Before God destroyed the world in the flood, humans destroyed the world with their sin. In God’s act of destruction, He was actually bringing a type of deliverance. He could have, and in a sense considered, destroying the world completely (Gen. 6:6-7).
Yet, God worked through Noah, a mediator (Gen. 6:8ff), as He does, to bring salvation through judgment. God provided a type of rescue when wrath was deserved.
Ultimately we know, the God-Man, Jesus Christ, took the wrath of God and the violence of the world on Himself. When we understand the whole context of the story of Noah’s ark, we see it is not God at fault. He is not the guilty party for the destruction of the world.
Instead, we see we are at fault. We carry out atrocities. We turn from God, where alone there is life, to trifles and trivialities. We hate humans, who have eternal value and being, and love things that perish in a moment.
When the story of Noah’s ark is understood in context, from the perspective of the whole of redemptive history, we see how amazing it is that the LORD is both just and the justifier of the one who trusts in Jesus alone for rescue (see Rom. 3:25-26).
Encouragement in Exile (A Sermon)
I want to say at the start that I understand it can be hard to sit there and be engaged. I’ve been there. I want to challenge you, however, to lean in and listen. The events we’re talking about here may be some 2500 years in the past but they have amazing significance today.
Plus, the book of Esther is an amazing book. It is a true work of literature. There is a heroine, suspense, irony, reversal, and surprising coincidences. Basically everything you’d want in a story.
The book of Esther tells “the story of events surrounding the rescue of the nation of Israel from the threat of extinction while it was in exile in Persia… The more profound and universal purpose of the story is to explain how God’s providence can protect his people.”
Whoever you are, wherever you come from, and no matter where you are spiritually, this year has likely brought many challenges to you. I believe the book of Esther offers some much-needed perspective on things.
As we saw the last two weeks, God’s people are in exile, under the reign of king Ahasuerus. Ahasuerus, as the King of Persia, has a ton of wealth. So he shows his wealth by having a party for 180 days (1:4). With that much partying it is no wonder that he seems to be somewhat of a drunk and pushover. However, it appears that he’s trying to combat his pushover persona (but not his potential alcoholism!) with the help of his friends and so he makes an example of his wife Vashti who did not obey his every whim.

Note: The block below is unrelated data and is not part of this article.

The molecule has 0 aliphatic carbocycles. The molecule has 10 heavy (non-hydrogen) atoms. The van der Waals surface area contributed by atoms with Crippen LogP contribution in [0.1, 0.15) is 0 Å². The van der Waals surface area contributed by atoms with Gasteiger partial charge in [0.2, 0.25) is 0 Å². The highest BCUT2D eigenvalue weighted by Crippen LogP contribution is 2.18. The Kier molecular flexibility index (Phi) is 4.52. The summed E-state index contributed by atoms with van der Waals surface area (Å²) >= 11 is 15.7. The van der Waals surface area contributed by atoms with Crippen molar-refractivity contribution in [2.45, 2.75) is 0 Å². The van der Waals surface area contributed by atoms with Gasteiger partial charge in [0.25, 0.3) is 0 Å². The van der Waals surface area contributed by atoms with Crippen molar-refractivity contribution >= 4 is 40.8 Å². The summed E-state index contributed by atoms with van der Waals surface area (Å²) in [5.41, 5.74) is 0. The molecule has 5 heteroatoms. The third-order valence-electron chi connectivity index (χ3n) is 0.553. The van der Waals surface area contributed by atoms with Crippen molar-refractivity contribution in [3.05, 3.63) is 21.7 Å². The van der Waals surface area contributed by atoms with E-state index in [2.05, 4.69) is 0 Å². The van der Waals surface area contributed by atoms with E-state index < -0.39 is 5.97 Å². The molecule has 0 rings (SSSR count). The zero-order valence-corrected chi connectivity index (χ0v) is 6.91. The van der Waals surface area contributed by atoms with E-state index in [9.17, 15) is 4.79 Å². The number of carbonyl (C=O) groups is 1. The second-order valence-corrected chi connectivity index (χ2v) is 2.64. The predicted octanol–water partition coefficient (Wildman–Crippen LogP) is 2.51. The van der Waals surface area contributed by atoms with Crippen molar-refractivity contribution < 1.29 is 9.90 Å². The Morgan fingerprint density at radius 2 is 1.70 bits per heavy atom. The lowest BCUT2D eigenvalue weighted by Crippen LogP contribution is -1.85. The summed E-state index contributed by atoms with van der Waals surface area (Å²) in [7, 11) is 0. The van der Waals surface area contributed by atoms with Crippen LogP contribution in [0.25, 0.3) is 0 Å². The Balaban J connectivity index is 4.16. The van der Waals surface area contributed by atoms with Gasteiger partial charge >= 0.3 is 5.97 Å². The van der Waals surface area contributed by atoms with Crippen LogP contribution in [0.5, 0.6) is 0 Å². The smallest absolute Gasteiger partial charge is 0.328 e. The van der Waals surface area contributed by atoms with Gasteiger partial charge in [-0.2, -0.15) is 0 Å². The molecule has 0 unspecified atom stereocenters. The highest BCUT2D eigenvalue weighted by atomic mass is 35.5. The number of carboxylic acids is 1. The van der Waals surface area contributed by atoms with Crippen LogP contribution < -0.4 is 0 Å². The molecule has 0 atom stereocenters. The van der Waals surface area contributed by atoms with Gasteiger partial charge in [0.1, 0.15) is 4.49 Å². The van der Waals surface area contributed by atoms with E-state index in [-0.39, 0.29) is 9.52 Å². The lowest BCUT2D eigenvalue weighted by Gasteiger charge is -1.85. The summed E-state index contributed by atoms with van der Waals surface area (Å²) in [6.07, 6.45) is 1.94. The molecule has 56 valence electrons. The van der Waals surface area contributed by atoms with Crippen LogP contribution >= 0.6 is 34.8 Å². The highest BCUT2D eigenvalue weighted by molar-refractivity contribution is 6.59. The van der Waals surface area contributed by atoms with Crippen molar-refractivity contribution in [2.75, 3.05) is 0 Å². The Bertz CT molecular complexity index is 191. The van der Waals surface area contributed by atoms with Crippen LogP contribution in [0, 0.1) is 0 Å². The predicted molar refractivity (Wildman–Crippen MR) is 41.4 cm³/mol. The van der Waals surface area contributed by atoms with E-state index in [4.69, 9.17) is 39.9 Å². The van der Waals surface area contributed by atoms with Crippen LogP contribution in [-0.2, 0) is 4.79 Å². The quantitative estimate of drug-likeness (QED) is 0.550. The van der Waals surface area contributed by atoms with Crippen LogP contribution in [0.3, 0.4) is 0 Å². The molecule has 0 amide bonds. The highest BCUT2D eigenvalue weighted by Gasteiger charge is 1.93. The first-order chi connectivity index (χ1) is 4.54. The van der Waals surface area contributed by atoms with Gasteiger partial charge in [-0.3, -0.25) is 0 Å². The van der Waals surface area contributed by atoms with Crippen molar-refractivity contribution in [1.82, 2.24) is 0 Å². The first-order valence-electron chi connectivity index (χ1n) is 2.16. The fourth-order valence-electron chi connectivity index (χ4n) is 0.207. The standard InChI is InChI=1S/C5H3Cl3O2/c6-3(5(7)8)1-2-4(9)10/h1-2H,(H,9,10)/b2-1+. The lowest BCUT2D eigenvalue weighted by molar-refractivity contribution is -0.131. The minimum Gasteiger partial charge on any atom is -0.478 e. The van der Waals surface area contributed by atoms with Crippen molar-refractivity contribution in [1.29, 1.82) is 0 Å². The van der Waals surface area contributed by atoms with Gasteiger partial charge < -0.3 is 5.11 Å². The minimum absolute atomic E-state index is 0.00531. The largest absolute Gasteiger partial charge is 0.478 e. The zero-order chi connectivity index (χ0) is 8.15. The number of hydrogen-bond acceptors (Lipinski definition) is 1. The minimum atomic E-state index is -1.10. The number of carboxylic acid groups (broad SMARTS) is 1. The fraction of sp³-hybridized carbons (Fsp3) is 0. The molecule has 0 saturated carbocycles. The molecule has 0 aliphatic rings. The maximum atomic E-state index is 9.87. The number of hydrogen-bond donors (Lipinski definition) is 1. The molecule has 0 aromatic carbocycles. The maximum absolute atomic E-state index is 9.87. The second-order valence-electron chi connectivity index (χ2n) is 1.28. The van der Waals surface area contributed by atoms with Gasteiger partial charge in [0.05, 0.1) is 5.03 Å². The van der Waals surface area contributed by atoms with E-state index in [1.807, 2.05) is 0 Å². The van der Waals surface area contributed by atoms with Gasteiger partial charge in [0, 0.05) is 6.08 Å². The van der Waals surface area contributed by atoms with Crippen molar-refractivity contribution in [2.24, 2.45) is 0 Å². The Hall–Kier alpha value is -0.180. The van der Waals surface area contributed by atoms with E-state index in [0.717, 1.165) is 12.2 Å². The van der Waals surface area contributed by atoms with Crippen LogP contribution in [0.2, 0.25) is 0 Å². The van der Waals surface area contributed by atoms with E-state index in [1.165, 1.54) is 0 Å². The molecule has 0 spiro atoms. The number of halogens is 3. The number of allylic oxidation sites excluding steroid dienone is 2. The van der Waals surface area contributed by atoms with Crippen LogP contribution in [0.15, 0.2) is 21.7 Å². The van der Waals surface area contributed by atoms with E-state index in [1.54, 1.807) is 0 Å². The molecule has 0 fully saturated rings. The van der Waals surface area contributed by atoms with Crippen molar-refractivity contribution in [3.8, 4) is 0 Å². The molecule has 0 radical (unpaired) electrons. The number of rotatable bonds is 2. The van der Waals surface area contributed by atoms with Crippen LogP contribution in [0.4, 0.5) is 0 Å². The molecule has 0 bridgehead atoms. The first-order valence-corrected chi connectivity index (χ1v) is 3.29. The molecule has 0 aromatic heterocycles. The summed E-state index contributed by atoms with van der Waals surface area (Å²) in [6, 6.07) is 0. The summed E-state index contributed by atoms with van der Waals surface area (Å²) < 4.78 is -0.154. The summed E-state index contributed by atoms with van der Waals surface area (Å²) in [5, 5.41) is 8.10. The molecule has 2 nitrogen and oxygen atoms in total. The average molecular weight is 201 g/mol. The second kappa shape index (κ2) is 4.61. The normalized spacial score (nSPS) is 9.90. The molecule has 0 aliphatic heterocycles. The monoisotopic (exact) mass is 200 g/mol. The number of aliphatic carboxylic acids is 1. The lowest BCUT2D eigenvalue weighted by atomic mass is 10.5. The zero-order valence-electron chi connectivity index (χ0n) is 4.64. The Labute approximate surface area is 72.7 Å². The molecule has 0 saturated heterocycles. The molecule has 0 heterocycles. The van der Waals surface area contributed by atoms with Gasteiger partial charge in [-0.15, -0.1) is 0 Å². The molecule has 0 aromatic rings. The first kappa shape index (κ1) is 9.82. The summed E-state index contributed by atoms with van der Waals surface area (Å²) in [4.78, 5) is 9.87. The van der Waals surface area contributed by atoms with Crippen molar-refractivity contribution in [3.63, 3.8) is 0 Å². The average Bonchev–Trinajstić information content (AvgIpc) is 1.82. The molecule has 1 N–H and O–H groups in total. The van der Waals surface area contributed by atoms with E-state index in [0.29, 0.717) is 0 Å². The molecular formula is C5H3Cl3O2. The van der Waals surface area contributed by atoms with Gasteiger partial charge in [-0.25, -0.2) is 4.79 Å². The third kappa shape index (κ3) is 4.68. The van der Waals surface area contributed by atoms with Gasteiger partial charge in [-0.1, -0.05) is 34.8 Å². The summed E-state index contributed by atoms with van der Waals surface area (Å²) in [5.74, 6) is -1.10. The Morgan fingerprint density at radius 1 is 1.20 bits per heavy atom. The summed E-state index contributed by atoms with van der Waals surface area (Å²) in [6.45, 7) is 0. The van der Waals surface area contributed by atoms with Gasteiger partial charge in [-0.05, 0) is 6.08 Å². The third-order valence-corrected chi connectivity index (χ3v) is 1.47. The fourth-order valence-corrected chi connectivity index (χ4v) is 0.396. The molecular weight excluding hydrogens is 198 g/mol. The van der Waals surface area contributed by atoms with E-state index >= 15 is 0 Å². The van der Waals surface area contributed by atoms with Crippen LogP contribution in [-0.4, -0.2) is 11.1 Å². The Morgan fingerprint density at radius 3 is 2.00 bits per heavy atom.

In Herodotus’ Histories, it says that that the “king of Persia could do anything he wished.” And so, that’s what he did. He gets rid of his old wife and throws a lavish beauty pageant to find the most beautiful and pleasing bride in the kingdom (2:2-4). In somewhat of a Cinderella story, the king “fell in love” with Esther or at least more than all the other women and so he put the royal crown on her head and made her queen (v. 17).
Israel is in Exile. God’s people are not in the Promised Land. They have a foreign ruler. And can you imagine, that ruler was allowed to do “anything he wished.”
We too are in exile, we too are not home. It may be different than Esther’s exile but we are in exile too. We see this truth in Scripture in various places. For instance, 1 Peter 1:1 talks about us being “elect exiles” and verse 17 tells us how we are to conduct ourselves throughout the time of our exile. First Peter 2:11 says, “Beloved, I urge you as sojourners and exiles to abstain from the passions of the flesh, which wage war against your soul.” Philippians 3:20 reminds us “our citizenship is in heaven, and from it we await a Savior, the Lord Jesus Christ.” Hebrews 13:14 says that “here we have no lasting city, but we seek the city that is to come.”
So, just as Esther was in exile, we as Christians are in exile too. This book is relevant and has a lot to encourage us in the midst of the challenges of exile.
More and more our exile is a very visible reality. The Public Religion Research Institute did a study on religious affiliation in America. Here are their findings:
“The American religious landscape has undergone substantial changes in recent years… One of the most consequential shifts in American religion has been the rise of religiously unaffiliated Americans… In 1991, only six percent of Americans identified their religious affiliation as ‘none,’ and that number had not moved much since the early 1970s. By the end of the 1990s, 14% of the public claimed no religious affiliation. The rate of religious change accelerated further during the late 2000s and early 2010s, reaching 20% by 2012. Today, one-quarter (25%) of Americans claim no formal religious identity, making this group the single largest ‘religious group’ in the U.S.”
The study also found “about two-thirds (66%) of unaffiliated Americans agree ‘religion causes more problems in society than it solves.” They also “reject the notion that religion plays a crucial role in providing a moral foundation for children.”
It is not just America, however, that is becoming increasingly less affiliated. The Church in America also has less and less commitment.